There was a tragedy on Ellison Creek, right near the confluence of the East Verde River north of Payson this weekend when a flash flood claimed nine lives.
One person is still missing but presumed dead. The incident apparently took place at a favorite water pool called the Water Wheel. The first two attached pictures are a before and during picture of the area struck by the flash flood.
This is the classic example of why we’re so concerned about flash flooding after major wildfires. The Highline Fire burned for weeks in the Rim Country.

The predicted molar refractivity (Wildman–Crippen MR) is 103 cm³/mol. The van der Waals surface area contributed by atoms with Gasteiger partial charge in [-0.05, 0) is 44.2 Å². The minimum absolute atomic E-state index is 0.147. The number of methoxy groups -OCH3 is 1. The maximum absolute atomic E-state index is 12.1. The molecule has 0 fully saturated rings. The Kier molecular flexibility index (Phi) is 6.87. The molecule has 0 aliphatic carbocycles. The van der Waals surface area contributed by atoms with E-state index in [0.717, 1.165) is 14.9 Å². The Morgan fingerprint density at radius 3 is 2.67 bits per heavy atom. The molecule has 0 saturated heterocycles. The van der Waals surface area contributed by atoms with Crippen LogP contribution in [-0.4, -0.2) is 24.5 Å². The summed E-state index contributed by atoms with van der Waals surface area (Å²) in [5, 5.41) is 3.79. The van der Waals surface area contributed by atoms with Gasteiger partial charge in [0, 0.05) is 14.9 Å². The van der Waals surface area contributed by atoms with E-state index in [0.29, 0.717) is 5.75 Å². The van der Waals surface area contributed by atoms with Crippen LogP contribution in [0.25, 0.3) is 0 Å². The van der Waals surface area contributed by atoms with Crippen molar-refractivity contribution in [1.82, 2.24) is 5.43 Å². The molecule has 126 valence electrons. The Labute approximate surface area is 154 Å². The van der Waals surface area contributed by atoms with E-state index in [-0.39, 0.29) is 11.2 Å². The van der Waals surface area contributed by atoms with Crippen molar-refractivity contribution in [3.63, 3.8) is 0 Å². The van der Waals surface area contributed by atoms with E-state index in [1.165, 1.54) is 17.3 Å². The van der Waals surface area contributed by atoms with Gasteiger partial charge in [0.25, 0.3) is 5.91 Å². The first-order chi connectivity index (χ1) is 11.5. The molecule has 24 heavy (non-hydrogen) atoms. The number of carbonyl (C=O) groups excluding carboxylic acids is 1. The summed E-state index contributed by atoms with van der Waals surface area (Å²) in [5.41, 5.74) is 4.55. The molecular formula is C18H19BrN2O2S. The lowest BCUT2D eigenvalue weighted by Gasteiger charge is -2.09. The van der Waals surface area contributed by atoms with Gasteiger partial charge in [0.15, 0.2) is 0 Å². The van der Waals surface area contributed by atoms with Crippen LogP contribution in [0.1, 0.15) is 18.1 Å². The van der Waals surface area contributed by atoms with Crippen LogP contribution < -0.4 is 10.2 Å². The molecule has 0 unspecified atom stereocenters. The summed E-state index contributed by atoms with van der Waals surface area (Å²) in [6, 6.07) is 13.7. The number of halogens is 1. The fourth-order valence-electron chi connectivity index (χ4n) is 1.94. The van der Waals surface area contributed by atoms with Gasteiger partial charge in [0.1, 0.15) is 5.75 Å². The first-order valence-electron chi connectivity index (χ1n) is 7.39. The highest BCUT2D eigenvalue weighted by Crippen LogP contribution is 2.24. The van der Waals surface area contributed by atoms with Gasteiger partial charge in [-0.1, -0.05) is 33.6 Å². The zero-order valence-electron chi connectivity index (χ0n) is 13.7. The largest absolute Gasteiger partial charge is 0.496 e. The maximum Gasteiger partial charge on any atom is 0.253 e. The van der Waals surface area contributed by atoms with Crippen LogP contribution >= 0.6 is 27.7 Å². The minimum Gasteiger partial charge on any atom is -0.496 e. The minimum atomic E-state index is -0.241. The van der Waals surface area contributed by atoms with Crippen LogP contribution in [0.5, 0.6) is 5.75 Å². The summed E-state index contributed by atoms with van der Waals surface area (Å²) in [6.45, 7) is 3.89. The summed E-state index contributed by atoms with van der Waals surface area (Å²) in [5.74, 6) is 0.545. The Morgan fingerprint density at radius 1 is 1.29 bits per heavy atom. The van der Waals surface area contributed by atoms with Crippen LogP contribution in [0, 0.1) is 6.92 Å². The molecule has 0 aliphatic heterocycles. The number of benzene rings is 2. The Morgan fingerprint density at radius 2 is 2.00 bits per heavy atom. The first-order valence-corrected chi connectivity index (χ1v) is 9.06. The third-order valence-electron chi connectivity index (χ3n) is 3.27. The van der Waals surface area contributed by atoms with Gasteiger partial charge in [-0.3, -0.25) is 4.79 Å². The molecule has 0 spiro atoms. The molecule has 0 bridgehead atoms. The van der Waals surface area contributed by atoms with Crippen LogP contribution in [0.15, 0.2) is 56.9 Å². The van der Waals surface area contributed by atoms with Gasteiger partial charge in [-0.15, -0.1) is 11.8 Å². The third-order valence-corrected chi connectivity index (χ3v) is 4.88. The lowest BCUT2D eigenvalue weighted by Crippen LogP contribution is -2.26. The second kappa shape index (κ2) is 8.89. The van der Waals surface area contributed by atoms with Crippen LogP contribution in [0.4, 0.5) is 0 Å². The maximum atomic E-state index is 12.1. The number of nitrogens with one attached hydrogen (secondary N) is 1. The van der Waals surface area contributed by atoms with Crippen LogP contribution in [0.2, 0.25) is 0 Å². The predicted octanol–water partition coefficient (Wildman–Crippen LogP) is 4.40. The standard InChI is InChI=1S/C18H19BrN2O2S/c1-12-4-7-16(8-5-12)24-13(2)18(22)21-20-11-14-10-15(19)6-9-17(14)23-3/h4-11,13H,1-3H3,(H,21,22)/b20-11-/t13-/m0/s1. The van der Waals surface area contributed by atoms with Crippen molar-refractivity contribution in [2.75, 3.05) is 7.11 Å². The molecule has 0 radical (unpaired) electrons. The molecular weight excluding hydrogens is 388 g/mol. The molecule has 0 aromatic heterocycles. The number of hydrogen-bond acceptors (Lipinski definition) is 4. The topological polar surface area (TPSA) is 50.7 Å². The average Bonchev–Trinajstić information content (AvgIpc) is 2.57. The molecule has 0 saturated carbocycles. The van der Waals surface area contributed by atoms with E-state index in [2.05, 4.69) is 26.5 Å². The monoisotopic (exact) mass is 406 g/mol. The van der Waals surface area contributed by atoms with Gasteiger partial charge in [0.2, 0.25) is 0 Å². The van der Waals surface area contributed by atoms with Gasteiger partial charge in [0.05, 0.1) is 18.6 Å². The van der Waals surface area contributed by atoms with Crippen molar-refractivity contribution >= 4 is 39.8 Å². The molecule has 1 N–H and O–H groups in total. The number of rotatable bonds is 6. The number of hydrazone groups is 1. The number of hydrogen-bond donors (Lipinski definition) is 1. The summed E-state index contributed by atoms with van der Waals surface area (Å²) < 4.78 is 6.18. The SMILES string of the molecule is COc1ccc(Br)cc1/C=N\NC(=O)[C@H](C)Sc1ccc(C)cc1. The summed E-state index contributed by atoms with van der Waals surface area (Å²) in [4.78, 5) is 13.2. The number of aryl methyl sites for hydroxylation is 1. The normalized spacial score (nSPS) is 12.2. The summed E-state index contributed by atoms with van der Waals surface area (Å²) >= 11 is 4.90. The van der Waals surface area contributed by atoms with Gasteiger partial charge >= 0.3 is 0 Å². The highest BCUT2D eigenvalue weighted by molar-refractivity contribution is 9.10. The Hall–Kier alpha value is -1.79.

Saturday, up to 1.5" of rain fell in about 20 minutes right on top of the burned area. That water and debris which was picked up fed rapidly via washes and small creeks into Ellison Creek.
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There, the black, viscous, water turned west and barreled toward the Water Wheel swimming hole, where it hadn’t rained much at all. The water was basically following a funnel right toward the unknowing swimmers.
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In moments, the creek went from docile to deadly. The USGS flow gauges on the East Verde are not working so we don’t know how much water was plunging down the narrow gap.
It is a scary scenario and one that should remind all of us that flash flooding can occur even in places where it hasn’t rained. And the threat is even greater in the mountains of Arizona.
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